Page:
by David Friend, The Canadian Press Posted Sep 17, 2013 2:12 pm MDT AddThis Sharing ButtonsShare to TwitterTwitterShare to FacebookFacebookShare to RedditRedditShare to 電子郵件Email Incoming Tim Hortons CEO reviewing everything from coffee cups to doughnuts OAKVILLE, Ont. – Everything from coffee cup sizes to doughnut selection is under the microscope at Tim Hortons (TSX:THI) as the company’s new chief executive settles into his role and begins a widespread review of the chain’s operations.Marc Caira is looking for ways to boost the reputation of the already iconic company, and he wants to improve how customers feel about their experience at the counter, which he calls “the moment of truth” for any quick service restaurant.“If you make a mistake there, then you’re impacting the consumer, and today’s new reality is you can’t afford to do that,” he said in a recent interview at the company’s headquarters in Oakville, Ont.“You cannot give consumers permission to go somewhere else.”Before he joined Tim Hortons, Caira held various executive roles at Nestle’s global operations where he helped expand the company’s hot and cold beverage division. He says his experience with Nestle means he comes to Tim Hortons with an open mind and thinking like a customer.“The beauty of my role is that I can ask as many questions as I want,” he said.Hardly two and half months into his tenure at the Canadian chain, Caira is still learning how Tim Hortons operates. So far, he has travelled to more than 20 cities across the country to talk with franchisees, and he’s been catching up on how the 49-year-old company has evolved.His office smells of a fresh coat of paint and new leather chairs, and hints of his roots at Nestle are scattered around the room. A collection of KitKat chocolate bars behind his desk are branded with his image, a personalized option for the Japanese market.In his new role, that type of creative quirk could come in handy. Tim Hortons has faced an onslaught of competition from coffee chains like Starbucks and fast food restaurants like McDonalds, who have offered deep discounts to their customers along with loyalty programs.While Tim Hortons still dominates Canada’s coffee market, the company has weathered uneven same-store sales growth this year, and expects to fall short of its target ranges.Overall same-store sales, a retail industry barometer, have improved somewhat, rising 1.5 per cent in the second quarter. Yet the numbers suggest that fewer customers are coming through the doors and overall they’re spending less money. Tim Hortons does not provide specific traffic data.A study from the NPD research group found that Tim Hortons’ share of the $4.6-billion coffee chain market fell to about 76 per cent in May, a decline of about two per cent from 2009 before McDonalds launched its McCafes.At least part of the difficult market can be attributed to slower economic growth and reduced spending by many Canadians in a fickle market. Caira wants to ensure that customers don’t walk out of his stores baffled by a complicated menu or feel like they’ve waited in line too long.“Future battles are not going to be won, in my view, with who has the best strategy or who has the best innovation,” he said.“The companies that will win will be the companies that can execute flawlessly at the store level.”While nothing has been decided yet, changes will likely involve simplifying the company’s menu, which at this point includes a rotating selection of more than 60 types of doughnuts, and no less than five different coffee cup sizes.At a conference held by Scotiabank on Tuesday, the 59-year-old executive told analysts that Tim Hortons needs to ensure its menu defines the company, rather then reflects the same products offered by its competitors.“Everybody sells smoothies,” he said, singling out one of the more recent additions to the Tim Hortons menu.“You walk into a number of any restaurants you want, look at the menu, they look familiar.”Numerous other options are being considered as well, including an expansion of Tim Hortons products into vending machines and agreements with new partners to take its brand outside of the restaurant.Already the company is trying to speed up the process at its counters, including double-lane drive-thrus and beverage express counters that shuffle customers away from the cash register while they wait for their drink to be prepared.While Caira wants to be different, he knows that sometimes traditional mainstays are what work best. His favourite doughnut is the Boston Cream, which he enjoys with an iced cappuccino.“I like chocolate,” he said.Tim Hortons needs to consider launching innovative platforms it can build on, rather than just new products, he said. Hot lunches have been a popular focus for the company over the past year, and soon it could expand into more options angled at dinner-hour customers.“The panini started out as a platform for lunch, we can easily take it into breakfast,” he said.And while Caira hasn’t made any specific decisions for changes to the menu or the company’s operations as a whole, he plans to unveil a new strategic plan before the end of the year.Activist investors have been pushing for the company to make major changes to its U.S. expansion plans and boost its leverage to buy back more shares. Caira has already responded to some of the demands from Scout Capital Management LLC and Highfields Capital Management LP, though he says he won’t necessarily react to all of their suggestions.“We will listen and engage, but there are times where we will agree to disagree,” he said, pointing to suggestions that Tim Hortons should exit the supply chain as one area where he won’t budge.“I don’t agree with that at all,” he said. “That’s part of our business model, so we need to protect that.”Edward Jones analyst Bobby Hagedorn said he is confident that Tim Hortons has a strong enough reputation in Canada to overcome any short-term economic challenges or attempts by other companies to trample its market share.“Despite what we would consider a very tough operating environment, we do think these guys have the locations, customer loyalty and the brand that allows them to succeed in that environment,” he said in a phone interview from St. Louis.“People are going after their core breakfast segment, so we do think the company needs to get back on track. We do think they’re going to be able to do that.”Tim Hortons shares rose 19 cents to close at $59.27 Tuesday on the Toronto Stock Exchange.
A $13 million cooperative effort with America’s Office of Fossil Energy’s National Energy Technology Laboratory (NETL) over the past seven years has resulted in the successful demonstration of a novel technology that addresses a problem plaguing coal operators and environmentalists alike: separating fine coal particles from water and their ultimate use as a significant energy resource. Researchers at the Virginia Polytechnic Institute and State University (Virginia Tech) in Blacksburg have developed and patented an advanced technology called a hyperbaric centrifuge that can successfully remove water from very fine coal slurries. During recent prototype tests at Arch Coal’s Cardinal plant in Logan County, West Virginia, the technology reduced the moisture to a level that the waste coal can now be marketed commercially. The result is significant in that coal producers each year discard large amounts of moisture-laden coal fines that can potentially be salvaged for energy use while simultaneously cleaning up the environment. “We are heartened by the success of Virginia Tech’s technology because it represents a major step forward in clean coal separation technology while addressing environmental concerns associated with waste coal impoundments,” said Dr. Victor K. Der, Principal Deputy Assistant Secretary for Fossil Energy. “The continued success and application of this technology holds promise for converting millions of tonness of ‘lost’ energy into a valuable resource for the US energy consumer.” Virginia Tech received the award from NETL as part of the Office of Fossil Energy’s Hydrogen and Fuels program. Virginia Tech used the grant to develop the prototype centrifuge, evaluate its operation and design, and demonstrate it at coal-cleaning plants in Virginia, Alabama, and West Virginia. Several other technologies were also developed as part of the $13 million cooperative research effort. Virginia Tech’s Center for Advanced Separation Technologies (CAST) tested the centrifuge at three operating plants, including the most recent test at the Arch Coal plant, where waste coal slurry went through the centrifuge at a rate of 30 gallons per minute and was dewatered to 13-19% moisture with coal recovery greater than 97%. Virginia Tech, in conjunction with West Virginia University, formed CAST in 2001 under the sponsorship of NETL to develop advanced separation technologies. The prototype unit tested at the Cardinal plant was constructed by Decanter Machine as part of a license agreement with Virginia Tech. Based on the successful test result, the company is currently building a full-size commercial unit with a capacity of 600 gallons/minute. Virginia Tech holds a US patent on the technology, as well as international patents in seven countries. Dr. Roe-Hoan Yoon, the lead developer of the technology at Virginia Tech, explains that the centrifuge applies a combination of air pressure and centrifugal force to successfully reduce significant levels of moisture in fine coal. He said that the idea came from basic research. The success of the hyperbaric centrifuge is significant in the overall scheme of clean coal research in that the high moisture content of fine coal waste forces coal producers to discard the waste in storage areas called waste impoundments. Estimates indicate that these impoundments nationwide hold about 2,000 Mt of fine coal in abandoned ponds and an additional 500 to 800 Mt in active ponds. Technology that can recover these wastes would produce valuable resources to energy supplies. Removing moisture from very fine coal particles left over from the coal preparation process has been difficult in the past. Conventional methods such as thermal dryers or mechanical dewatering have either been too costly or have been unable to dewater ultrafine coal particles (0.1 mm or less). The hyperbaric centrifuge has successfully addressed those issues. Virginia Tech researchers explain that the centrifuge, when combined with another Virginia Tech-developed clean coal technology called Microcel, can remove both ash and water from the fine coal discarded at impoundments. These technologies will not only help coal producers minimise waste generation, but will also create small businesses recovering coal from existing waste impoundments.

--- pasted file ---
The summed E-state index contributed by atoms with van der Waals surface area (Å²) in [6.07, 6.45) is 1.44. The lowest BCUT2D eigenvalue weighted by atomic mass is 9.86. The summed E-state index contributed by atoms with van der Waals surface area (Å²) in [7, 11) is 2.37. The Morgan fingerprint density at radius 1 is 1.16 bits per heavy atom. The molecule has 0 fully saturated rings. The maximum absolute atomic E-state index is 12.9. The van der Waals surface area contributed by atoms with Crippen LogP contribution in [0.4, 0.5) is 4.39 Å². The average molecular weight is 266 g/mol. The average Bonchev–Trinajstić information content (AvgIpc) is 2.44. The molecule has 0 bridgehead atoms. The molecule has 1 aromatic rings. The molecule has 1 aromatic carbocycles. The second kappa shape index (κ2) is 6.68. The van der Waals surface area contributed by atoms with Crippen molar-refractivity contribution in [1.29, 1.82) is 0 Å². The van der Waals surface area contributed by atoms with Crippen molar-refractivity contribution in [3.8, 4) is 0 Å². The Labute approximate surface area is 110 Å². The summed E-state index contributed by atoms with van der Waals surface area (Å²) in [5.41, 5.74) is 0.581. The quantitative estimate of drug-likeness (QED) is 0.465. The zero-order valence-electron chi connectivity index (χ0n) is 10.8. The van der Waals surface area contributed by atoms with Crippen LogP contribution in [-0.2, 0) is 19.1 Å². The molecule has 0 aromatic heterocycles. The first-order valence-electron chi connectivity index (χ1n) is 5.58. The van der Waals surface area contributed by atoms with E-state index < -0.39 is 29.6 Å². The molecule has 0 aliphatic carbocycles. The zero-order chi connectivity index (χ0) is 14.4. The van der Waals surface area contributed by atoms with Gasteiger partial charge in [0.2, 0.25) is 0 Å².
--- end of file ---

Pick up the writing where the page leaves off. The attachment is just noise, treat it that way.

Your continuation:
Minerals Engineering International’s (MEI’s) Comminution ’18 conference has wrapped up for another two years, and Barry Wills shared some of the highlights of this year’s contributions on his recent blog. CEEC picked out some of these in particular.Wills said that with higher needs for fine grinding combined with advanced flotation, reducing energy and water in comminution and other mineral processing was becoming even more critical. The Comminution ’18 conference is a key to how industry can tackle this challenge. He said new ideas shared at Comminution ’18 included new crusher developments, HPGRs, fine grinding devices and circuits – “all offering new approaches and much hope for the future.”“Liberation, achieved through comminution, is one of the most relevant aspects in ore processing. The global efficiency of a plant often depends on the performance of the grinding circuit, so there is a compromise between particle size, energy consumption and liberation. An adequate prediction of the liberation of grinding products can be helpful in reducing overgrinding, and therefore, reducing energy consumption without disturbing downstream operations,” he said.Modelling and simulation to achieve the best outcomes are an important part of the solution, with many speakers sharing new work and new approaches.Presenters included many CEEC sponsors, such as Bianco Foggiatto and Rajiv Chandramohan of Ausenco, Hamid Manouchehri of Sandvik, Haijie Li of FLSmidth, Chris Steyn of Anglo American, Greg Anderson from Glencore Technology, representatives from Metso and more.CEEC was pleased to again be an industry advocate for this conference. Nick Wilshaw, CEEC Advocate and Mike Battersby, CEEC Director attended the conference and talked to many about CEEC’s not-for-profit work. Wilshaw’s Grinding Solutions team contributed throughout and Battersby shared information on the Ro-Star mill for ultra-fine grinding, highlighting the critical collaboration path towards commercialisation in Europe.Emmanuel Asakpo, of Newmont, shared how improvements were made at the Ahafo operation in Ghana, supplementing last year’s CEEC Medal winning paper by Aidan Giblett and Steven Hart of Newmont. Mark De Geus shared a new ‘virtual sensor’ approach for SAG mill performance using operational data, helping reduce scheduled liner wear stoppages and optimise ball charge levels. Markus Stapelmann and Hakan Benzer of Loesche described the first application of a vertical roller mill in a sulphide copper-gold ore project.Leading researchers presented from around the world, including the participants from the Global Comminution Collaborative. Hakan Benzer of Hacettepe University, Turkey, talked about how novel energy efficient comminution circuit flowsheets can incorporate energy efficient dry comminution technologies such as HPGR and Vertimill for significant energy savings. Holger Lieberwirth, of TU Bergakademie Freiberg, Germany, asked a question in his keynote lecture “will SAG mills still be relevant in 50 years’ time?”In introducing Hamid Manouchehri from CEEC sponsor Sandvik, wills noted that mining is energy intensive, and grinding was responsible for consuming about 40% of the energy in the whole mining chain.“Inefficiency in grinding has long been an outstanding problem, in particular when production of fines and ultra-fines are considered. Unlike milling, crushers are much more energy efficient, therefore it is logical to push the comminution process towards the crushing stage for energy efficiency. Furthermore, crushing is done dry which reduces water consumption and related potential water contamination,” he said.Manouchehri’s presentation shared new crushing chamber technology to tackle these challenges.